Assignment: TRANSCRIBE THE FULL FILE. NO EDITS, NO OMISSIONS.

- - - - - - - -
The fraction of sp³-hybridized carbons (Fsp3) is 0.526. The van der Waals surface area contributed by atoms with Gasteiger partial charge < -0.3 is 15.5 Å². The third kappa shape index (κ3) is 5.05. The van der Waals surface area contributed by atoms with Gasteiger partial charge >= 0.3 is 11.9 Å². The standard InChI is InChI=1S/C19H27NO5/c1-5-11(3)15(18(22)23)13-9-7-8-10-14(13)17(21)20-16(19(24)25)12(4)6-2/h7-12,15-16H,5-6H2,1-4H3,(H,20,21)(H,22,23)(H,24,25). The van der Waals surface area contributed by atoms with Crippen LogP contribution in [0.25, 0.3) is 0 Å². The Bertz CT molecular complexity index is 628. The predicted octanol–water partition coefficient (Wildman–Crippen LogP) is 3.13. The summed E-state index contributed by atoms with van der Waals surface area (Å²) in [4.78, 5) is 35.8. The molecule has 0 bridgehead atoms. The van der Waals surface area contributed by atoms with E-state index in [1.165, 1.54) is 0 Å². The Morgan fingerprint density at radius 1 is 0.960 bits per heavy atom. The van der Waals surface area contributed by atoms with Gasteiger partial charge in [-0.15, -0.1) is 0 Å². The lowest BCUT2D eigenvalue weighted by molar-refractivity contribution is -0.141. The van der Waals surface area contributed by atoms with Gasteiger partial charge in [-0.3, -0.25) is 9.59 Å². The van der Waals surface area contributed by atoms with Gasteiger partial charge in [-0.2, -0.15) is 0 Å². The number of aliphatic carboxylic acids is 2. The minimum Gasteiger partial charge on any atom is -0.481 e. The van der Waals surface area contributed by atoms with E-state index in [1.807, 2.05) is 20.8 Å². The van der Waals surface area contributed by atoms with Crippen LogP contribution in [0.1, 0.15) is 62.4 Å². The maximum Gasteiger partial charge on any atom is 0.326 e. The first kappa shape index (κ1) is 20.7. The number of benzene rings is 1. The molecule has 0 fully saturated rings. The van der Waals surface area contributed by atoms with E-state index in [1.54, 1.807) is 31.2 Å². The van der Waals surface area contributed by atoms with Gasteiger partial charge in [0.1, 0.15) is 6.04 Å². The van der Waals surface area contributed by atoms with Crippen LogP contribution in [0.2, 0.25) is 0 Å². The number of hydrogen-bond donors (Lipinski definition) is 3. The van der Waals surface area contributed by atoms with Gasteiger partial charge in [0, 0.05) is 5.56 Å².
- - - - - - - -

The fraction of sp³-hybridized carbons (Fsp3) is 0.526. The van der Waals surface area contributed by atoms with Gasteiger partial charge < -0.3 is 15.5 Å². The third kappa shape index (κ3) is 5.05. The van der Waals surface area contributed by atoms with Gasteiger partial charge >= 0.3 is 11.9 Å². The standard InChI is InChI=1S/C19H27NO5/c1-5-11(3)15(18(22)23)13-9-7-8-10-14(13)17(21)20-16(19(24)25)12(4)6-2/h7-12,15-16H,5-6H2,1-4H3,(H,20,21)(H,22,23)(H,24,25). The van der Waals surface area contributed by atoms with Crippen LogP contribution in [0.25, 0.3) is 0 Å². The Bertz CT molecular complexity index is 628. The predicted octanol–water partition coefficient (Wildman–Crippen LogP) is 3.13. The summed E-state index contributed by atoms with van der Waals surface area (Å²) in [4.78, 5) is 35.8. The molecule has 0 bridgehead atoms. The van der Waals surface area contributed by atoms with E-state index in [1.165, 1.54) is 0 Å². The Morgan fingerprint density at radius 1 is 0.960 bits per heavy atom. The van der Waals surface area contributed by atoms with Gasteiger partial charge in [-0.15, -0.1) is 0 Å². The lowest BCUT2D eigenvalue weighted by molar-refractivity contribution is -0.141. The van der Waals surface area contributed by atoms with Gasteiger partial charge in [-0.3, -0.25) is 9.59 Å². The van der Waals surface area contributed by atoms with Gasteiger partial charge in [-0.2, -0.15) is 0 Å². The number of aliphatic carboxylic acids is 2. The minimum Gasteiger partial charge on any atom is -0.481 e. The van der Waals surface area contributed by atoms with E-state index in [1.807, 2.05) is 20.8 Å². The van der Waals surface area contributed by atoms with Crippen LogP contribution in [0.1, 0.15) is 62.4 Å². The maximum Gasteiger partial charge on any atom is 0.326 e. The first kappa shape index (κ1) is 20.7. The number of benzene rings is 1. The molecule has 0 fully saturated rings. The van der Waals surface area contributed by atoms with E-state index in [1.54, 1.807) is 31.2 Å². The van der Waals surface area contributed by atoms with Gasteiger partial charge in [0.1, 0.15) is 6.04 Å². The van der Waals surface area contributed by atoms with Crippen LogP contribution in [0.2, 0.25) is 0 Å². The number of hydrogen-bond donors (Lipinski definition) is 3. The van der Waals surface area contributed by atoms with Gasteiger partial charge in [0, 0.05) is 5.56 Å².